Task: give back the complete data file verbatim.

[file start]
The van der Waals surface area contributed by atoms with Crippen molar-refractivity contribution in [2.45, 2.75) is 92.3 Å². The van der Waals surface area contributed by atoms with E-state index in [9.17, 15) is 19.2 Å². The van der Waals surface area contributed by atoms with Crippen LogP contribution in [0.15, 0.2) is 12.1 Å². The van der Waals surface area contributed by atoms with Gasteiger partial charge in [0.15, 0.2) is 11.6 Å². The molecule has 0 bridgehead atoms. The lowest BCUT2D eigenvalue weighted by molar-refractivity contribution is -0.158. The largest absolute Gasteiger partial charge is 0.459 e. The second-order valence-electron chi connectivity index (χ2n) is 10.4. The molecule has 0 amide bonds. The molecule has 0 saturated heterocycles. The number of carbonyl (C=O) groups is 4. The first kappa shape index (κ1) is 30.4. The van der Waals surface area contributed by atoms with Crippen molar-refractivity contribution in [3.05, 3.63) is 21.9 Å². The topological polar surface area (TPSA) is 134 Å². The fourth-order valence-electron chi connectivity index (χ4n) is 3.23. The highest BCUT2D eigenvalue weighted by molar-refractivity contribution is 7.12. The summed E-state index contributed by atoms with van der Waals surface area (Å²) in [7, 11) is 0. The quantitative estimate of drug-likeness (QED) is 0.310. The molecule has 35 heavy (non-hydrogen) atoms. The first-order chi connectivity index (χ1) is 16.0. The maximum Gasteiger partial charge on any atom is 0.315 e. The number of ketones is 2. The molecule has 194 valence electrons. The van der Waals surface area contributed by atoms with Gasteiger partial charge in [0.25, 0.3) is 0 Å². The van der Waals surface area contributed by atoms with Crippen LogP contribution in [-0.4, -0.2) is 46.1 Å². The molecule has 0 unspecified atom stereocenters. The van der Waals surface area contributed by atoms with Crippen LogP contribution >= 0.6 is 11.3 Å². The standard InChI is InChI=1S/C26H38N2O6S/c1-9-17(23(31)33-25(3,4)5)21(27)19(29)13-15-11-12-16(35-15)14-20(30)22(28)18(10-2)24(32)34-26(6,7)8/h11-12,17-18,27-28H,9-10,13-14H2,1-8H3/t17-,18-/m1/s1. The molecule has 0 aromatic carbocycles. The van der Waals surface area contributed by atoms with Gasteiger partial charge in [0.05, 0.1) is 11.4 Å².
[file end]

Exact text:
The van der Waals surface area contributed by atoms with Crippen molar-refractivity contribution in [2.45, 2.75) is 92.3 Å². The van der Waals surface area contributed by atoms with E-state index in [9.17, 15) is 19.2 Å². The van der Waals surface area contributed by atoms with Crippen LogP contribution in [0.15, 0.2) is 12.1 Å². The van der Waals surface area contributed by atoms with Gasteiger partial charge in [0.15, 0.2) is 11.6 Å². The molecule has 0 bridgehead atoms. The lowest BCUT2D eigenvalue weighted by molar-refractivity contribution is -0.158. The largest absolute Gasteiger partial charge is 0.459 e. The second-order valence-electron chi connectivity index (χ2n) is 10.4. The molecule has 0 amide bonds. The molecule has 0 saturated heterocycles. The number of carbonyl (C=O) groups is 4. The first kappa shape index (κ1) is 30.4. The van der Waals surface area contributed by atoms with Crippen molar-refractivity contribution in [3.05, 3.63) is 21.9 Å². The topological polar surface area (TPSA) is 134 Å². The fourth-order valence-electron chi connectivity index (χ4n) is 3.23. The highest BCUT2D eigenvalue weighted by molar-refractivity contribution is 7.12. The summed E-state index contributed by atoms with van der Waals surface area (Å²) in [7, 11) is 0. The quantitative estimate of drug-likeness (QED) is 0.310. The molecule has 35 heavy (non-hydrogen) atoms. The first-order chi connectivity index (χ1) is 16.0. The maximum Gasteiger partial charge on any atom is 0.315 e. The number of ketones is 2. The molecule has 194 valence electrons. The van der Waals surface area contributed by atoms with Gasteiger partial charge in [0.25, 0.3) is 0 Å². The van der Waals surface area contributed by atoms with Crippen LogP contribution in [-0.4, -0.2) is 46.1 Å². The molecule has 0 unspecified atom stereocenters. The van der Waals surface area contributed by atoms with Crippen LogP contribution >= 0.6 is 11.3 Å². The standard InChI is InChI=1S/C26H38N2O6S/c1-9-17(23(31)33-25(3,4)5)21(27)19(29)13-15-11-12-16(35-15)14-20(30)22(28)18(10-2)24(32)34-26(6,7)8/h11-12,17-18,27-28H,9-10,13-14H2,1-8H3/t17-,18-/m1/s1. The molecule has 0 aromatic carbocycles. The van der Waals surface area contributed by atoms with Gasteiger partial charge in [0.05, 0.1) is 11.4 Å².